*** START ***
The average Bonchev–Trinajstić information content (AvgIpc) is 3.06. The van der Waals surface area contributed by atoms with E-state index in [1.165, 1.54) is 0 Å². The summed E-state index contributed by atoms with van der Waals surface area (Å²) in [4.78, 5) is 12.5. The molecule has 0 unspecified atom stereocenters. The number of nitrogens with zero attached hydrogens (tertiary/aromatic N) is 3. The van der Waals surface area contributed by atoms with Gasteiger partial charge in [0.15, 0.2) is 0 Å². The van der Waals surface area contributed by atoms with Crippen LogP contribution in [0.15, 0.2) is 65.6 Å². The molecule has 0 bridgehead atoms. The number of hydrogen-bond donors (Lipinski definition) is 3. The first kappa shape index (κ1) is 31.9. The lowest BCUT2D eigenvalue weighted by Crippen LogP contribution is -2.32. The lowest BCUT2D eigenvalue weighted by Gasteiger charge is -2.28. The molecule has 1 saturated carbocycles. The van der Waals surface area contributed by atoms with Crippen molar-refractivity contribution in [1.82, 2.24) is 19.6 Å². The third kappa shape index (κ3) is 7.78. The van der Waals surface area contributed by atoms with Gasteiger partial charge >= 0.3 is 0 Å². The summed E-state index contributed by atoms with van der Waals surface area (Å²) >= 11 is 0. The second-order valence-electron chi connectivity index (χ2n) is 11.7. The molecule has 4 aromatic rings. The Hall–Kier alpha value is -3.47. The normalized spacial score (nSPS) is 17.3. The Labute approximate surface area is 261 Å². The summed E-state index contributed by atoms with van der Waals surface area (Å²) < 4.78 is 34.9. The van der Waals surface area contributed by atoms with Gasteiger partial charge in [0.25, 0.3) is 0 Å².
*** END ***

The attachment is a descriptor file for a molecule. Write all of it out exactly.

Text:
The average Bonchev–Trinajstić information content (AvgIpc) is 3.06. The van der Waals surface area contributed by atoms with E-state index in [1.165, 1.54) is 0 Å². The summed E-state index contributed by atoms with van der Waals surface area (Å²) in [4.78, 5) is 12.5. The molecule has 0 unspecified atom stereocenters. The number of nitrogens with zero attached hydrogens (tertiary/aromatic N) is 3. The van der Waals surface area contributed by atoms with Gasteiger partial charge in [0.15, 0.2) is 0 Å². The van der Waals surface area contributed by atoms with Crippen LogP contribution in [0.15, 0.2) is 65.6 Å². The molecule has 0 bridgehead atoms. The number of hydrogen-bond donors (Lipinski definition) is 3. The first kappa shape index (κ1) is 31.9. The lowest BCUT2D eigenvalue weighted by Crippen LogP contribution is -2.32. The lowest BCUT2D eigenvalue weighted by Gasteiger charge is -2.28. The molecule has 1 saturated carbocycles. The van der Waals surface area contributed by atoms with Crippen molar-refractivity contribution in [1.82, 2.24) is 19.6 Å². The third kappa shape index (κ3) is 7.78. The van der Waals surface area contributed by atoms with Gasteiger partial charge >= 0.3 is 0 Å². The summed E-state index contributed by atoms with van der Waals surface area (Å²) >= 11 is 0. The second-order valence-electron chi connectivity index (χ2n) is 11.7. The molecule has 4 aromatic rings. The Hall–Kier alpha value is -3.47. The normalized spacial score (nSPS) is 17.3. The Labute approximate surface area is 261 Å². The summed E-state index contributed by atoms with van der Waals surface area (Å²) < 4.78 is 34.9. The van der Waals surface area contributed by atoms with Gasteiger partial charge in [0.25, 0.3) is 0 Å².